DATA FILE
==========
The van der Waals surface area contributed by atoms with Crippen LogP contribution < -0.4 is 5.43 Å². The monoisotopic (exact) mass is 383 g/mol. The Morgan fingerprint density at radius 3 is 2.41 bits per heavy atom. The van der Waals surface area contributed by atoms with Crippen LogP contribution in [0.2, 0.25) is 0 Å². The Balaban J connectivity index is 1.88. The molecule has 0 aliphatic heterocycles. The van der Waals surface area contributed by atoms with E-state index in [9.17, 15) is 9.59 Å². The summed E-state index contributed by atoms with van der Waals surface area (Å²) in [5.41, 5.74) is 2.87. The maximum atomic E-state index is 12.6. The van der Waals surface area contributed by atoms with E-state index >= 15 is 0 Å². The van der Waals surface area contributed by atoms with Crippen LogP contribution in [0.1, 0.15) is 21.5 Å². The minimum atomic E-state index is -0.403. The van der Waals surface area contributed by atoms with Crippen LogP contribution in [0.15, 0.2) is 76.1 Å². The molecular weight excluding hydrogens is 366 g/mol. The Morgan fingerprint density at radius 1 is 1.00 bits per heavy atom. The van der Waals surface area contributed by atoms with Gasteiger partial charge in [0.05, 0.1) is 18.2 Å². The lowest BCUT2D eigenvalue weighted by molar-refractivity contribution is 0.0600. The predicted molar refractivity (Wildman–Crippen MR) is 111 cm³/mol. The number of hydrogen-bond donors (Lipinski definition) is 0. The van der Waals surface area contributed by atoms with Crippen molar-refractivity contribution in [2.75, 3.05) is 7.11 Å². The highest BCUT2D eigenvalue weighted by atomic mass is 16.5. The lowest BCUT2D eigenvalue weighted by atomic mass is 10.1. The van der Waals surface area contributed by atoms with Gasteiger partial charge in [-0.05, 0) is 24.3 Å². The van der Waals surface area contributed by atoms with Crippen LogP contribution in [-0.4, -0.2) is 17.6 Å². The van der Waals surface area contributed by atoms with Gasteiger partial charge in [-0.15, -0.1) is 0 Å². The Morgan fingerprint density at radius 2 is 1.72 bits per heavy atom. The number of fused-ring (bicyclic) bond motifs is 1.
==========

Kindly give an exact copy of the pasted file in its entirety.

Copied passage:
The van der Waals surface area contributed by atoms with Crippen LogP contribution < -0.4 is 5.43 Å². The monoisotopic (exact) mass is 383 g/mol. The Morgan fingerprint density at radius 3 is 2.41 bits per heavy atom. The van der Waals surface area contributed by atoms with Crippen LogP contribution in [0.2, 0.25) is 0 Å². The Balaban J connectivity index is 1.88. The molecule has 0 aliphatic heterocycles. The van der Waals surface area contributed by atoms with E-state index in [9.17, 15) is 9.59 Å². The summed E-state index contributed by atoms with van der Waals surface area (Å²) in [5.41, 5.74) is 2.87. The maximum atomic E-state index is 12.6. The van der Waals surface area contributed by atoms with E-state index >= 15 is 0 Å². The van der Waals surface area contributed by atoms with Crippen LogP contribution in [0.1, 0.15) is 21.5 Å². The minimum atomic E-state index is -0.403. The van der Waals surface area contributed by atoms with Crippen LogP contribution in [0.15, 0.2) is 76.1 Å². The molecular weight excluding hydrogens is 366 g/mol. The Morgan fingerprint density at radius 1 is 1.00 bits per heavy atom. The van der Waals surface area contributed by atoms with Gasteiger partial charge in [0.05, 0.1) is 18.2 Å². The lowest BCUT2D eigenvalue weighted by molar-refractivity contribution is 0.0600. The predicted molar refractivity (Wildman–Crippen MR) is 111 cm³/mol. The number of hydrogen-bond donors (Lipinski definition) is 0. The van der Waals surface area contributed by atoms with Crippen molar-refractivity contribution in [2.75, 3.05) is 7.11 Å². The highest BCUT2D eigenvalue weighted by atomic mass is 16.5. The lowest BCUT2D eigenvalue weighted by atomic mass is 10.1. The van der Waals surface area contributed by atoms with Gasteiger partial charge in [-0.05, 0) is 24.3 Å². The van der Waals surface area contributed by atoms with Crippen LogP contribution in [-0.4, -0.2) is 17.6 Å². The van der Waals surface area contributed by atoms with Gasteiger partial charge in [-0.15, -0.1) is 0 Å². The Morgan fingerprint density at radius 2 is 1.72 bits per heavy atom. The number of fused-ring (bicyclic) bond motifs is 1.